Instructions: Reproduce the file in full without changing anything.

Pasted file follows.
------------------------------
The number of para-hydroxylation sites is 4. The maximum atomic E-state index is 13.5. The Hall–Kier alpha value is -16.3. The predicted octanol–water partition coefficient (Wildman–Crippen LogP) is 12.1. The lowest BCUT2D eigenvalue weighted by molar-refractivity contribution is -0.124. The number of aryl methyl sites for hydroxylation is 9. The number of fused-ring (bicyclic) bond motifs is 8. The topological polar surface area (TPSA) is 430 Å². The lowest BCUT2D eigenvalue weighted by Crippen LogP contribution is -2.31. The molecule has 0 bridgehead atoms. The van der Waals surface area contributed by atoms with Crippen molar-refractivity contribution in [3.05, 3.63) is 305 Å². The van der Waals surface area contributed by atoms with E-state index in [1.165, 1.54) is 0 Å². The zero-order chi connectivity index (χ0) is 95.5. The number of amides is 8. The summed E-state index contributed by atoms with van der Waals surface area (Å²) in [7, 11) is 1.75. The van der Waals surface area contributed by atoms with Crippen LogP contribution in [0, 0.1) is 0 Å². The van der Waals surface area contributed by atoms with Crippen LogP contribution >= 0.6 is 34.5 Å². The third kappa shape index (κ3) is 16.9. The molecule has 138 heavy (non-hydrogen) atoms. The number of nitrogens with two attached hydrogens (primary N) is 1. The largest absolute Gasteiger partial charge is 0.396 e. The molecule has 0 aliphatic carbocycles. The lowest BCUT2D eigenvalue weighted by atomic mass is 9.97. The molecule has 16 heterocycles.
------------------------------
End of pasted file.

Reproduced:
The number of para-hydroxylation sites is 4. The maximum atomic E-state index is 13.5. The Hall–Kier alpha value is -16.3. The predicted octanol–water partition coefficient (Wildman–Crippen LogP) is 12.1. The lowest BCUT2D eigenvalue weighted by molar-refractivity contribution is -0.124. The number of aryl methyl sites for hydroxylation is 9. The number of fused-ring (bicyclic) bond motifs is 8. The topological polar surface area (TPSA) is 430 Å². The lowest BCUT2D eigenvalue weighted by Crippen LogP contribution is -2.31. The molecule has 0 bridgehead atoms. The van der Waals surface area contributed by atoms with Crippen molar-refractivity contribution in [3.05, 3.63) is 305 Å². The van der Waals surface area contributed by atoms with E-state index in [1.165, 1.54) is 0 Å². The zero-order chi connectivity index (χ0) is 95.5. The number of amides is 8. The summed E-state index contributed by atoms with van der Waals surface area (Å²) in [7, 11) is 1.75. The van der Waals surface area contributed by atoms with Crippen LogP contribution in [0, 0.1) is 0 Å². The van der Waals surface area contributed by atoms with Crippen LogP contribution >= 0.6 is 34.5 Å². The third kappa shape index (κ3) is 16.9. The molecule has 138 heavy (non-hydrogen) atoms. The number of nitrogens with two attached hydrogens (primary N) is 1. The largest absolute Gasteiger partial charge is 0.396 e. The molecule has 0 aliphatic carbocycles. The lowest BCUT2D eigenvalue weighted by atomic mass is 9.97. The molecule has 16 heterocycles.